What’s worse, being a Professional White Asshole or a real one?

After what seems like a month, Big Bubba, all 300 pounds of him, busts into a silly, high-pitched giggle. This is all it takes for the Black Barons to crack up laughing. Suddenly I’m everybody’s BFF, getting my balls lovingly busted, offered meat and mead, toasted and feted. We eat. We hang. We party.

By lampooning myself as a White Asshole, did I prove that the Professional White Asshole is not an actual White Asshole after all? I hope so, but I’m still not so sure.

June 17, 1994. I’m playing with the Black Barons in Culver City in the shadow of the 405 freeway. A guy in the stands shouts at the top of his lungs, “Holy shit, they’re coming this way! They’re coming this way!” A crowd gathers around his portable TV, straining to see. On the tiny screen is some kind of chase, with helicopters, and a long line of police cars.

The sound of choppers fills the air, as the whirlybirds appear overhead. A maelstrom of cars and howling siren wails straight toward us from the San Diego Freeway.

It’s OJ Simpson. In the White Bronco.

He’s leading a snaking cadre of cops on a grim goose chase. The crowd, the players, even the umps are mesmerized by this epic Greek tragedy unfolding right before our eyes. Someone starts yelling: “GO OJ, GO!”

This is a tagline from a series of rental car commercials starring the all-American football hero, back when corporations used to hire the murderer-to-be as their spokesman. The cry goes up from the largely black crowd, which chants, waves fists, and punches the air with crazy jubilation: “GO OJ, GO! GO OJ, GO! GO OJ, GO!”

The Black Barons and spectators go nuts, high-fiving, celebrating and congratulating. “GO OJ, GO! GO OJ, GO! GO OJ, GO!”

I shout and chant and high-five along with my black brothers. It’s intoxicating. As I take a step back and watch, it hits me. For centuries black people in America have watched White Assholes chase down, torture and lynch them and theirs. Just once, maybe the black guy gets to win.

Later I shiver when I find out what everyone had been celebrating.

The call comes in. I’m going to the Mecca of Professional White Assholes.

The Fresh Prince of Bel-Air.

I see myself tearing it up on the set with Will Smith, our spellbinding chemistry blowing everybody away. I’ll become the white Jazzy Jeff. Me and Will, we’ll golf. Go to Lakers games. We’ll star together in my Defiant Ones-meets-Beverly Hills Cop-meets-Trading Places screenplay. Me and Will will show everybody: Yes, we can all get along.

The writer appearing on an episode of “The Fresh Prince of Bel-Air.”

Before the show, the whole cast gathers in Will’s dressing room. He leads us in a mad group-chant/warm-up that’s equal parts street corner freestyle rap and old-timey Baptist call-and-response revival. Will is a staggering, world-class riffer, ranter and rhymer. He gets us all jacked up, laughing, feeling good, and never resorts to mean-spirited ugliness. It’s inspiring, feels like we’re doing something important and uplifting and holy. It doesn’t seem white or black. It seems FUN! And we’re getting P-A-I-D!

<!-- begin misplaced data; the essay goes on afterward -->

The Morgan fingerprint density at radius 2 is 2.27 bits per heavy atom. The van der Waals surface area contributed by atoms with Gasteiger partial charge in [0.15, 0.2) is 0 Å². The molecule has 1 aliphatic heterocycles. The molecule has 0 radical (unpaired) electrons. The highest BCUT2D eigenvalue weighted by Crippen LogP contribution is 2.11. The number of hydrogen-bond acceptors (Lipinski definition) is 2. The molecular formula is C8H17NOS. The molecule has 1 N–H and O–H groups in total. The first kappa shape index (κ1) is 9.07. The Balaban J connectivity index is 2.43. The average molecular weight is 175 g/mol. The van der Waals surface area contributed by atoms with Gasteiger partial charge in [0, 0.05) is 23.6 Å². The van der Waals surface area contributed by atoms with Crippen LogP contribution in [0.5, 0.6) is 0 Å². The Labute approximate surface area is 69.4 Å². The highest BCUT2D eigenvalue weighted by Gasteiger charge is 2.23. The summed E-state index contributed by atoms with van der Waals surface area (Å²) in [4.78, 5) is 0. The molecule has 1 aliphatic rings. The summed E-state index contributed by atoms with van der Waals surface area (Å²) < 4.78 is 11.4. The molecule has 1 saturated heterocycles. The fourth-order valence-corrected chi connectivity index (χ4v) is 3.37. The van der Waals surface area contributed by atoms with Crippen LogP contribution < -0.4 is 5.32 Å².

Will warms up the crowd before the show, getting everybody all jiggy ’til the whole joint is jumping. And when all those lights, cameras, technicians, crew and hyped-up audience are focused on me, it’s electromagnetic, pulse-raising, adrenalizing. I’ve never felt more alive.

There’s a problem though. At the table-read and the run-throughs I’d reach into my bag of tricks and pull out comedy bits, shticks and ad-libs. My stock-in-trade. But toward the end of the week, new pages are slid under my door. My bits, shticks and ad-libs are now Will’s bits, shticks and ad-libs. When we finally do the scenes, I end up just standing there with my dumb thumb up my White Asshole ass while Will does my shtick back at me. All the best acting I did was in tiny theaters and films that no one ever saw. I think of what all those old-time black actors, singers and dancers had to endure, when they finally got to be on the big stage and had to play token black folk, all their talent poured into buffoonery. Mammy and gangster. Field hand and whore. Rapist and doofus. Then I realize my white assholeness is again making me a guest at my own pity party. Because I get to go back to my entitled white life. While those black performers had to return to a world where they were automatically second-class citizens.

When I finish my time on The Fresh Prince of Bel-Air, I’m consumed with deep melancholy. I realize that as a PWA in black sitcoms, there is no place to go but down. And frankly, I didn’t like it at the top of White Asshole Mountain. Or rather, I liked the rush, the recognition, and the money. But it left a bad aftertaste. Felt too much like high-end whoring and not enough like using my talents to create art that would make the world a better place.

A scene from Minor Adjustments where I played a Caucasian TV producer, 1996.

My Professional White Asshole swan song is in a truly wretched sitcom called Minor Adjustments, starring Rondell Sheridan. I’d actually worked with him before. My first job in New York City was at the New York Renaissance Fair, portraying the Plagueman, a peasant who went around with a cart picking up the bodies of dead plague victims. Rondell Sheridan was the sheriff, a coveted star role. I tried to improvise with Rondell a few times. He acted like an Arrogant Narcissistic Asshole. But I thought maybe that was just him really committing to playing the sheriff. But whenever I saw him hanging out after working hours, he seemed the same way. Still, I thought, that could just be me being me, assuming that everybody thinks they’re better than me. And then realizing they’re right.